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Abstract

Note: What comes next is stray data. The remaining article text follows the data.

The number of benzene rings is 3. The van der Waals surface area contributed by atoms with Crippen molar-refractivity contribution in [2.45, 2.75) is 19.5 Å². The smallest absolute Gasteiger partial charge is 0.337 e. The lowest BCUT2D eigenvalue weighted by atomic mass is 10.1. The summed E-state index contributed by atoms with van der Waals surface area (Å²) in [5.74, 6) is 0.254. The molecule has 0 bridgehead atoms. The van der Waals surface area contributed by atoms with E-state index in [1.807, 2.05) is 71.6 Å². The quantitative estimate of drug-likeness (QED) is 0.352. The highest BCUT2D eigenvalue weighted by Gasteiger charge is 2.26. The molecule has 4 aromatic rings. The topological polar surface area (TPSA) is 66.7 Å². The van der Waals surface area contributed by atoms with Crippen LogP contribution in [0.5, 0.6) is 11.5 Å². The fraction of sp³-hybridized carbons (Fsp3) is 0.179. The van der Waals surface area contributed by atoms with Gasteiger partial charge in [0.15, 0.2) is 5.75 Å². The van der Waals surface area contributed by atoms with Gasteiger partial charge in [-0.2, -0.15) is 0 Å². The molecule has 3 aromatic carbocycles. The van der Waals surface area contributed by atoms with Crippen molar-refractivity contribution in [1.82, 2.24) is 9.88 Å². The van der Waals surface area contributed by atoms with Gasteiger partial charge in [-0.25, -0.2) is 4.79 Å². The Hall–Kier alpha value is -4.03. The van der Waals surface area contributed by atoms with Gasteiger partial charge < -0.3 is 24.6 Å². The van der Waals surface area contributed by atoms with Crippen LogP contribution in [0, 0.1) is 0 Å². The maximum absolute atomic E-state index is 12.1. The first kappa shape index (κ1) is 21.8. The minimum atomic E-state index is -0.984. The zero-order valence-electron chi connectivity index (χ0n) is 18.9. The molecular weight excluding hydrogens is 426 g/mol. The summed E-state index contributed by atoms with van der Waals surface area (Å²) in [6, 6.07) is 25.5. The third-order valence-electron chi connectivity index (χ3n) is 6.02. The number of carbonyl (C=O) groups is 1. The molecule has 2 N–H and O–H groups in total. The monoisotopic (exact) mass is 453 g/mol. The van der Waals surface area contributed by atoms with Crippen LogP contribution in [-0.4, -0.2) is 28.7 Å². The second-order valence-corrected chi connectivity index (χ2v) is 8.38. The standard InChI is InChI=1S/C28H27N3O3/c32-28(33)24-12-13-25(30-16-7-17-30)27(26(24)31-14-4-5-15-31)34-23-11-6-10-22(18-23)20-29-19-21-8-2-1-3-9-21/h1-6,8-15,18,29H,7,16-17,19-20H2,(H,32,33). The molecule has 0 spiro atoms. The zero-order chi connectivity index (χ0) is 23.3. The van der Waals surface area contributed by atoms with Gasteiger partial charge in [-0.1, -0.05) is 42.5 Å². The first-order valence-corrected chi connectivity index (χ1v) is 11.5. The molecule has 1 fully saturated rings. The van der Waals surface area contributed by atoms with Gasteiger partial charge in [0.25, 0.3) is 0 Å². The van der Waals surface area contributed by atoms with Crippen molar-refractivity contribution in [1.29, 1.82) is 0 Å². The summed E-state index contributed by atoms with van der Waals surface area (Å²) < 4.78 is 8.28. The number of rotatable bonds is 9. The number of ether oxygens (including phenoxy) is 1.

Two personality constructs, desire for control and locus of control, were related to depression among college students. Measures of levels of depression, desire for control, and locus of control were taken from subjects. Approximately six months later 71% of these subjects returned a questionnaire concerning their experiences with depression during that six-month period. It was found that locus of control scores, particularly the extent to which subjects perceived that their lives were controlled by chance, were significantly related to the depression levels. It was also found that high desire for control subjects who held external perceptions of control were most likely to seek nonprofessional help for depression. In addition, high desire for control subjects who perceived their lives as generally controlled by chance were most likely to have suicidal thoughts. The results are interpreted in terms of a general style that may promote a proneness to depression for certain individuals.